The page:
When I was in my senior year in college, I told my father I intended to continue for a master’s degree, and he said, “What does a woman need a graduate degree for?” He refused to fill out financial aid applications, and when my mother was diagnosed with a brain tumor, he asked me to help care for her. That’s what I did. I like to think that somewhere in the back of my head I was planning to save up for graduate...
sacred space, stage setters, and miraclemakers: reflections on courage
I’ve never thought of myself as either a risk-taker or a particularly courageous woman. The word courage was never used much in my family. We used its Spanish translation of coraje only in reference to anger, overlooking its other possible definitions. Courage remained an unspoken reality carried silently in the definite message that...
the edge: across borders, over the line,through prison gates
During the civil war in El Salvador, refugees fleeing the death squads arrived in Syracuse seeking sanctuary. In 1992, at the end of the twelve-year war, members of our peace community accompanied one of these refugees back to his home in El Salvador. In the mountains near the Honduras border, the Syracuse-La Estancia...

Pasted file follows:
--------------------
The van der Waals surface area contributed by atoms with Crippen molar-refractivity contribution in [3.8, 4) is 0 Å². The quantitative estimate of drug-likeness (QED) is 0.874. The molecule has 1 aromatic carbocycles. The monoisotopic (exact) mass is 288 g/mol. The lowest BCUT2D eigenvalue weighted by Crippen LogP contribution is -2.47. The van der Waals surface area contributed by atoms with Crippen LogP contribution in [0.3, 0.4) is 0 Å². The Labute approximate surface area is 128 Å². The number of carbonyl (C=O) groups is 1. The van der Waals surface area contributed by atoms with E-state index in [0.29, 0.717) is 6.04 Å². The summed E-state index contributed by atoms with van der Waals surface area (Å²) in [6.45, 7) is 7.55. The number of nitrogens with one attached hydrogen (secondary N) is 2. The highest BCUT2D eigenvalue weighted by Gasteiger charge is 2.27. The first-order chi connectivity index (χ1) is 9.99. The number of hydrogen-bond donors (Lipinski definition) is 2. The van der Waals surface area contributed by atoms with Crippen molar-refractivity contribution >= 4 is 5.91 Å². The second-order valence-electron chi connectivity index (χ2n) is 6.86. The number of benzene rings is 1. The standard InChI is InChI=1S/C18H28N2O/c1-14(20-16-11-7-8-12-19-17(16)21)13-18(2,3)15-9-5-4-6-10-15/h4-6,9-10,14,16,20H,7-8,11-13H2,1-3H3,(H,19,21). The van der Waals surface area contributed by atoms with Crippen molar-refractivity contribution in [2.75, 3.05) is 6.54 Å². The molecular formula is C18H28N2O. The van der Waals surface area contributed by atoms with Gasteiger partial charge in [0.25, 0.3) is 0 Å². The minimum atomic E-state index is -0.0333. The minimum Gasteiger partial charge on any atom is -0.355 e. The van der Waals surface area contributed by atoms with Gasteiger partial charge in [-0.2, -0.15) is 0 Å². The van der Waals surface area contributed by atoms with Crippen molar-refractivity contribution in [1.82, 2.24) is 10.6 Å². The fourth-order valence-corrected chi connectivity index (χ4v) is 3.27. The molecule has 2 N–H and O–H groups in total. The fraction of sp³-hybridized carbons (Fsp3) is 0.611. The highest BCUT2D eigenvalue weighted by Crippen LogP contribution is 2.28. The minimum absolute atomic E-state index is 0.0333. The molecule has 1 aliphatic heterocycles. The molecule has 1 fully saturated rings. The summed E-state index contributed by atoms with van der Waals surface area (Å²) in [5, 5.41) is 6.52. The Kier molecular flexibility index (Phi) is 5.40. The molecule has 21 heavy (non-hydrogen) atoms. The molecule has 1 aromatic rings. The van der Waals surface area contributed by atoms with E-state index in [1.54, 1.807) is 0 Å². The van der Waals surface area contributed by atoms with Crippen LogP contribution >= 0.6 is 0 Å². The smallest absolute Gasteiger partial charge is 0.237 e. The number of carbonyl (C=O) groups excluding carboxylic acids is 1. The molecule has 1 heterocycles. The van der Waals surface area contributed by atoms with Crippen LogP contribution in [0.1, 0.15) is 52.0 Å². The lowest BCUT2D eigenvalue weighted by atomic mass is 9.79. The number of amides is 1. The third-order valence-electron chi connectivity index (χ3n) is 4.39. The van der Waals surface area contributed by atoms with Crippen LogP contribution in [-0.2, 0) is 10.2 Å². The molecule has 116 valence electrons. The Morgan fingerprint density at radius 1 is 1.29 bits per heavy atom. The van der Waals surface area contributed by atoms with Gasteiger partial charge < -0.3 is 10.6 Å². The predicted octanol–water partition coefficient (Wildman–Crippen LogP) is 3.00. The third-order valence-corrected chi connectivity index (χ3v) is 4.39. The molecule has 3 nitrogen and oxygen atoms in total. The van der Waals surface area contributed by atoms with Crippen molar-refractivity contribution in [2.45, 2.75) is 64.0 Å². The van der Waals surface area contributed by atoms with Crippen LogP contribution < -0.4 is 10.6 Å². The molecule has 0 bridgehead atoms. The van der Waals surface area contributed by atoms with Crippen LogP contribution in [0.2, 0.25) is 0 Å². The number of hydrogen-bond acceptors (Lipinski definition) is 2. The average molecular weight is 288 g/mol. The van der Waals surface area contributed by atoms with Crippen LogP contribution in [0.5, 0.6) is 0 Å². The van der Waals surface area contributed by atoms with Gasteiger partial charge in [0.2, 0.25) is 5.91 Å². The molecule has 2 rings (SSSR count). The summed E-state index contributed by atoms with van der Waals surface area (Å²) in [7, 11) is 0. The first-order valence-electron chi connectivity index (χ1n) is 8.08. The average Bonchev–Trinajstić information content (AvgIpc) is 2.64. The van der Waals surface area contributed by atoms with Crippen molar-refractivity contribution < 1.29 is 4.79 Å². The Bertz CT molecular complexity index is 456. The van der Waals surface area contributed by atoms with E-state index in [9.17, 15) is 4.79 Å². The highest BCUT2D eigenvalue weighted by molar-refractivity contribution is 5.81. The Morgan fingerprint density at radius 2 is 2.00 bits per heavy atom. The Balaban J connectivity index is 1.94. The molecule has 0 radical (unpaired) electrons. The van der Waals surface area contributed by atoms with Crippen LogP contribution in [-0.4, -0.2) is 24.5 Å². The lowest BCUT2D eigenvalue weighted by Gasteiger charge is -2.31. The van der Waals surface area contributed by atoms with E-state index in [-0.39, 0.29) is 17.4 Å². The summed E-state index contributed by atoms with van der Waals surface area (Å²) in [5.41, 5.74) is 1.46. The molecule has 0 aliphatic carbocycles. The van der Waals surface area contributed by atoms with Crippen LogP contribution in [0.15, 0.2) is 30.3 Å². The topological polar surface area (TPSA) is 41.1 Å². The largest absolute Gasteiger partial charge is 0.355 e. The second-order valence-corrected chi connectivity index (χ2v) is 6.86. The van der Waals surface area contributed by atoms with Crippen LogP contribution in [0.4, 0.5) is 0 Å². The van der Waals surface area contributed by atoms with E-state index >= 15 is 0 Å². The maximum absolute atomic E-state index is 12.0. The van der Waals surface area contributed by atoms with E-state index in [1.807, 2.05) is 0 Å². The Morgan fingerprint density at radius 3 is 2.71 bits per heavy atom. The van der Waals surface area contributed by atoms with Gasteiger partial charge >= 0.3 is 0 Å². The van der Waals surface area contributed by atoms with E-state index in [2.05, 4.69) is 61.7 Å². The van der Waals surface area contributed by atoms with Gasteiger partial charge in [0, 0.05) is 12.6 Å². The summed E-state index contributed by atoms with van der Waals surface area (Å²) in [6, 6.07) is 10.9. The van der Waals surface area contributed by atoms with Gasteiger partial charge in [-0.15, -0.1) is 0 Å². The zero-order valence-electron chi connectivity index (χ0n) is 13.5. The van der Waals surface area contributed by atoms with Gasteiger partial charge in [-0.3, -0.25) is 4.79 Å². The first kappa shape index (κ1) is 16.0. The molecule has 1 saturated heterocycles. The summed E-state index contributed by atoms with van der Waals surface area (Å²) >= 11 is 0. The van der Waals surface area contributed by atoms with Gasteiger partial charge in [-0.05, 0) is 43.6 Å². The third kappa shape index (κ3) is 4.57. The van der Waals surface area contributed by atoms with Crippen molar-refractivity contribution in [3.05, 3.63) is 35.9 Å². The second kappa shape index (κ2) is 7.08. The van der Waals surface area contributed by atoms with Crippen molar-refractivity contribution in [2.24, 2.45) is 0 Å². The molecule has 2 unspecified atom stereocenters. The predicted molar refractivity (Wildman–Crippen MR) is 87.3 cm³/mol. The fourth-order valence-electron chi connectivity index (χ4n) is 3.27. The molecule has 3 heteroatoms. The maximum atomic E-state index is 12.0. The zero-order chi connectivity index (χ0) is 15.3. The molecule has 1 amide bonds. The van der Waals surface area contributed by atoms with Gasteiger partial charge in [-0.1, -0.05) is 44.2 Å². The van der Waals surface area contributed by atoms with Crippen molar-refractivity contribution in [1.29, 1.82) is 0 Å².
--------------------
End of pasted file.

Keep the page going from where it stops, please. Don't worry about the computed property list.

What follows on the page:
I used to think this story was about Laura, the child, but I was wrong. It’s about the woman who saved her. It’s about Ruth. Ruth was Laura’s maternal aunt. Laura’s mother had a fairly long rap sheet in a file buried among twenty other “priority” files stacked on my desk—theft, welfare fraud, bad checks, prostitution, probation violations, other misdemeanors over a twenty-year period. Having been cared for by Ruth for much of her life, three-year-old Laura...
seams of our lives
seams of our lives
Far greater than the tiny seams in sewing are the invisible ones that bind parts of our lives together intricately with those of others. They also appear where different aspects of one’s own life are tied together to form a continuity of life’s cycles. The expansiveness of these pieces forms a rich tapestry. Gail Hosking Gilberg...